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Transcript of Japanese Canadians
Japan and Canada relationship for trade and economics also have been expanding steadily. In 2006, Japan was the third ranked destination of Canadian exports (2.1%) and fourth ranked source of imports (3.9%). Japan trades with Canada, the main exports are automobiles. Japanese-Canadians During/After the Internment. Relationship between Japan And Canada Today THHE ENNND :) Japanese Settlers In Canada How are the Japanese significant to Canada In march of 1942 ,it is believed that the Canadian Government forced Japanese-Canadians out of their homes, torn apart from their families,their lives and their homes and put into internment camps in British Columbia during World War II. The Canadian Government thought they had no choice. Canadians were worried and feared that after the Japanese attack on Pearl Harbor, Japan would undertake another bombing on U.S or Canadian soil. Canadians were under the impression that "Japanese nationals and Japanese Canadians living on the west coast of Canada could act as spies for Japan." The relocation of Japanese Canadians was not done according to Canada's demographic reputation. Japanese Canadians were kept under detention until the end of the war. Attack on Pear Harbor Japan was already at war regionally making the dream of a greater japan under emperor Hirohito. Finally japan invaded china, which triggered the breakdown of japanese american diplomatic relations and they went into a war. The basic reason was the japanese wanted china as a corridor for its military supplies which were already left maximum for 2 year. After wards the U.S told japan to back off and that's when japan made the attack on pearl harbor. Japanese immigration to Canada before world war II The first wave of Japanese immigrants, called Issei (first generation), arrived between 1877 and 1928. Until the 1907 almost all immigrants were young men. In 1907, Canada insisted that japan limit the number of male immigrants to about 400 a year. As a result, most immigrants thereafter were women joining their husbands or unmarried women who were engaged to men in Canada. In 1928, Canada further restricted Japanese immigration to 150 persons annually. In 1940, during the SECOND WORLD WAR, Japanese immigration stopped altogether, and it did not resume until the mid-1960s. In 1988, Former Prime Minister Brian Mulroney apologized for the social injustice performed against Japanese-Canadians during World War II. Along with this apology came a payment of $21,000 (Cdn.) as compensation for the losses and suffering of Japanese-Canadians who survived the wartime detention. They were housed in crude huts. Two bedrooms and a kitchen had to be shared by two families. Until 1943, there was no electricity or running water. Living conditions were so bad that food packages from Japan were sent, through the Red Cross, to interned Canadians in British Columbia. In these remote communities, they were kept under constant surveillance by the RCMP. Living Conditions For Japanese Canadians In The Internment Camps Also, people being transferred could only carry 68 kg of clothing, bedding, and cooking utensils for each adult. Brian Mulroney, 18th Prime Minister Of Canada CANADA'S PRIME MINISTER STEPHEN HARPER (L) SHAKES HANDS WITH JAPAN'S PRIME MINISTER YOSHIHIKO NODA AT THE END OF THEIR JOINT STATEMENT PRESENTATION AT NODA'S OFFICIAL RESIDENCE IN TOKYO MARCH 25, 2012. HARPER IS IN JAPAN FOR A THREE-DAY VISIT. Prominent Leaders/Sub-Groups Manzo Nagano Manzo Nagano was known to be the first Japanese immigrant to officially immigrant to Canada. He came to Canada in 1877. He settled in New Westminster, British Columbia. He started working salmon fisherman in Fraser River. Later on in his life, he moved to Vancouver and carried timber on to ships for a living. He moved around from Japan to America for a few years and returned to Canada. When he eturned to Canada he open up his own hotel and store and other businesses. He moved back to Japan and died there.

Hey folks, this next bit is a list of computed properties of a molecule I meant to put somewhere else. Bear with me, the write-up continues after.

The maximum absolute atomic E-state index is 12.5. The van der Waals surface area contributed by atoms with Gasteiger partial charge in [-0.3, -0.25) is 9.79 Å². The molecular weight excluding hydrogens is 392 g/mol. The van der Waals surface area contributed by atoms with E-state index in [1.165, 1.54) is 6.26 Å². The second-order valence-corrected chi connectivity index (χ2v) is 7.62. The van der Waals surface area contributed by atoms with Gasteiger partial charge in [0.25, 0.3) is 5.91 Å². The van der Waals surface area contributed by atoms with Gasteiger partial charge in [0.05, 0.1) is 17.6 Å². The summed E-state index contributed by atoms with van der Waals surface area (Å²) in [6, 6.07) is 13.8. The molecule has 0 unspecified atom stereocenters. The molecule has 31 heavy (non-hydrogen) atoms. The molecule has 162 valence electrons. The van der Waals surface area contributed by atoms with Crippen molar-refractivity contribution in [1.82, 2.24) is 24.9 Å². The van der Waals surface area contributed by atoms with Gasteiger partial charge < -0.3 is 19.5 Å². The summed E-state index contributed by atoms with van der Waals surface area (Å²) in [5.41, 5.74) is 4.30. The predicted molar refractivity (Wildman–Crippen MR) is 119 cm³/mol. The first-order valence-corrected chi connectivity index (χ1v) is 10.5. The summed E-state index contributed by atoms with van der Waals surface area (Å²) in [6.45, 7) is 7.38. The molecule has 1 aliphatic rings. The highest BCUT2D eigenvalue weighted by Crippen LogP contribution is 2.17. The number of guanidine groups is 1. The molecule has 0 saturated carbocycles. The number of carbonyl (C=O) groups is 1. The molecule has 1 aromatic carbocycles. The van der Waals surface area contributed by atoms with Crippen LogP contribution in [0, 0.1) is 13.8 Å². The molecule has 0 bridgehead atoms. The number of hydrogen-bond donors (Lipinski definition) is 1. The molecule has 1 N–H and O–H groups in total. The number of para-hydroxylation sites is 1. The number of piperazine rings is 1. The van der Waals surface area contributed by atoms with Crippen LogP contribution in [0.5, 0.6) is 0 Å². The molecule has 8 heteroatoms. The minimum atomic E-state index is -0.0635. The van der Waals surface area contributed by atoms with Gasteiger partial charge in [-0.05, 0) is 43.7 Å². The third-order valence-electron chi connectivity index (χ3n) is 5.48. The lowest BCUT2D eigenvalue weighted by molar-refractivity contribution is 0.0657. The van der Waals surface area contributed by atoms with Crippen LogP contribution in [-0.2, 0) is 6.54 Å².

In his honor, they named The Canadian Mount Manzo Nagano, near Owikeno Lake, BC after his name. The Japanese Canadian Redress Agreement The Redress Agreement helped amend the social injustice of the Canadian government and provided a symbolic redress for those actions.
$12 million was handed over to the Japanese Canadian community for educational, social and cultural activities and programs that contribute to the well being of the community or promote human rights.
Additionally the purpose of the community redress payment, the Redress Foundation also used the money for Sports, Education, Arts Development (SEAD) and Cultural Development (CD) Programme. It is the intent of the Redress Foundation to ensure that the benefits realized from the Redress Agreement continue to benefit and enhance the development of the Japanese Canadian community and its members into the new millennium.